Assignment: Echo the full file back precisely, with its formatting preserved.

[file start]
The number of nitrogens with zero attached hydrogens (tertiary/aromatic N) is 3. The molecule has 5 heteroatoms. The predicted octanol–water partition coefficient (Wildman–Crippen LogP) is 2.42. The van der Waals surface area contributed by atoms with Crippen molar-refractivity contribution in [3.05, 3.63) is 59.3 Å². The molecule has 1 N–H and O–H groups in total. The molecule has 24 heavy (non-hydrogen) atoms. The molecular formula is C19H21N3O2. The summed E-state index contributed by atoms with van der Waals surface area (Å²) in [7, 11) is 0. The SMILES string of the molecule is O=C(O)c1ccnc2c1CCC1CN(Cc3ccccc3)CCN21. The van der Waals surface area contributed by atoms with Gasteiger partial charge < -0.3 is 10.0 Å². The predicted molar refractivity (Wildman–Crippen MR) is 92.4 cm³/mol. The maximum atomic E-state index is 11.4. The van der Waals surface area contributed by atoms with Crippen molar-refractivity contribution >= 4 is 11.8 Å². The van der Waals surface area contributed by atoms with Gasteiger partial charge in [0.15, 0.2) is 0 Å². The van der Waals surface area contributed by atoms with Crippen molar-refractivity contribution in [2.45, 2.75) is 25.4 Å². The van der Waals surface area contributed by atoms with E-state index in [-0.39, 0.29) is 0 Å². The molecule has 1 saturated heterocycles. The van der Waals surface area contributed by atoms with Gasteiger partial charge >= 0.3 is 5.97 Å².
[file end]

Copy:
The number of nitrogens with zero attached hydrogens (tertiary/aromatic N) is 3. The molecule has 5 heteroatoms. The predicted octanol–water partition coefficient (Wildman–Crippen LogP) is 2.42. The van der Waals surface area contributed by atoms with Crippen molar-refractivity contribution in [3.05, 3.63) is 59.3 Å². The molecule has 1 N–H and O–H groups in total. The molecule has 24 heavy (non-hydrogen) atoms. The molecular formula is C19H21N3O2. The summed E-state index contributed by atoms with van der Waals surface area (Å²) in [7, 11) is 0. The SMILES string of the molecule is O=C(O)c1ccnc2c1CCC1CN(Cc3ccccc3)CCN21. The van der Waals surface area contributed by atoms with Gasteiger partial charge < -0.3 is 10.0 Å². The predicted molar refractivity (Wildman–Crippen MR) is 92.4 cm³/mol. The maximum atomic E-state index is 11.4. The van der Waals surface area contributed by atoms with Crippen molar-refractivity contribution >= 4 is 11.8 Å². The van der Waals surface area contributed by atoms with Gasteiger partial charge in [0.15, 0.2) is 0 Å². The van der Waals surface area contributed by atoms with Crippen molar-refractivity contribution in [2.45, 2.75) is 25.4 Å². The van der Waals surface area contributed by atoms with E-state index in [-0.39, 0.29) is 0 Å². The molecule has 1 saturated heterocycles. The van der Waals surface area contributed by atoms with Gasteiger partial charge >= 0.3 is 5.97 Å².